9)     How could the course have been improved? If you have a suggestion for a new course (and—equally important— a person who could teach it), please contact the RBS Program Director.


1: I would have liked more time and discussion for medieval manuscript-books. 2: Not really a complaint—I found it had to get into sync with the instructors—and for days I couldn't figure it out—I think it was having two teachers at times conversing and at times working "off of" one another—something I wasn't used to. 3: Only improvement I can think of is a syllabus and ... would have like to have handled and looked at some of the psalters & books of hours! Like being in a candy store. 4: It was all great! 5: More days in the week? No suggestions—it was great. 6: I'm not sure it could be other than having it be a longer course. 8: By including a syllabus and bibliography relevant to particular topics covered during the course.  9: It would help teachers and students to limit class size to max 8. There is just not enough classroom space to permit uncluttered viewing of rare materials. 10: Circulate a syllabus.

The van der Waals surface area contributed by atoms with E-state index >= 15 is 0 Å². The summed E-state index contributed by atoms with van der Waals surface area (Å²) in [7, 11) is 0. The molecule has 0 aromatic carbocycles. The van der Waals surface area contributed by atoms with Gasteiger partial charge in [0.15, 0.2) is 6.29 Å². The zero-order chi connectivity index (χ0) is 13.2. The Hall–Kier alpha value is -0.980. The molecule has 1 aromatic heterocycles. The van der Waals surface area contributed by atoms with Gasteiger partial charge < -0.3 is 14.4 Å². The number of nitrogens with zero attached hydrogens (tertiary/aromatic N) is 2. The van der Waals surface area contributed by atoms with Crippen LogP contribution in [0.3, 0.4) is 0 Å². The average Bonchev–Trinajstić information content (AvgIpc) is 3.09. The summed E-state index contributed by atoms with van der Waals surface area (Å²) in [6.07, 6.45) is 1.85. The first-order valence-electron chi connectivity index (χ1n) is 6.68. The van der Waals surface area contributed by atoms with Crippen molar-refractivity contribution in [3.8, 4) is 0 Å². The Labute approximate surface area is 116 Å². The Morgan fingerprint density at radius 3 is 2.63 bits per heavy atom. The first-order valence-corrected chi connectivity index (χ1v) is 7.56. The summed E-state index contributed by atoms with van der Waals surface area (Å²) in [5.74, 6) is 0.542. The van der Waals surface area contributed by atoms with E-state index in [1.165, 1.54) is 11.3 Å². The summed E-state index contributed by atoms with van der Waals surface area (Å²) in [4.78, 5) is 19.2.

10)    If your course left its classroom to visit Special Collections (SC) or to make other field trips away from your classroom, was the time devoted to this purpose well spent?


1: Yes. The trip to the scan-lab was especially exciting. I hope to bring my students to the Walters to see what I myself saw in the scan-lab. 3: Yes, yes. LOVE Peabody! 4: Certainly. 5: N/A 6: Yes; getting to see the Peabody was useful. 7: N/A 8: YES.


11)    We are always concerned about the physical well-being both of the RBS teaching  collections and of materials owned by UVa's Special Collections. If relevant, what suggestions do you have for the improved classroom handling of such materials used in your course this week?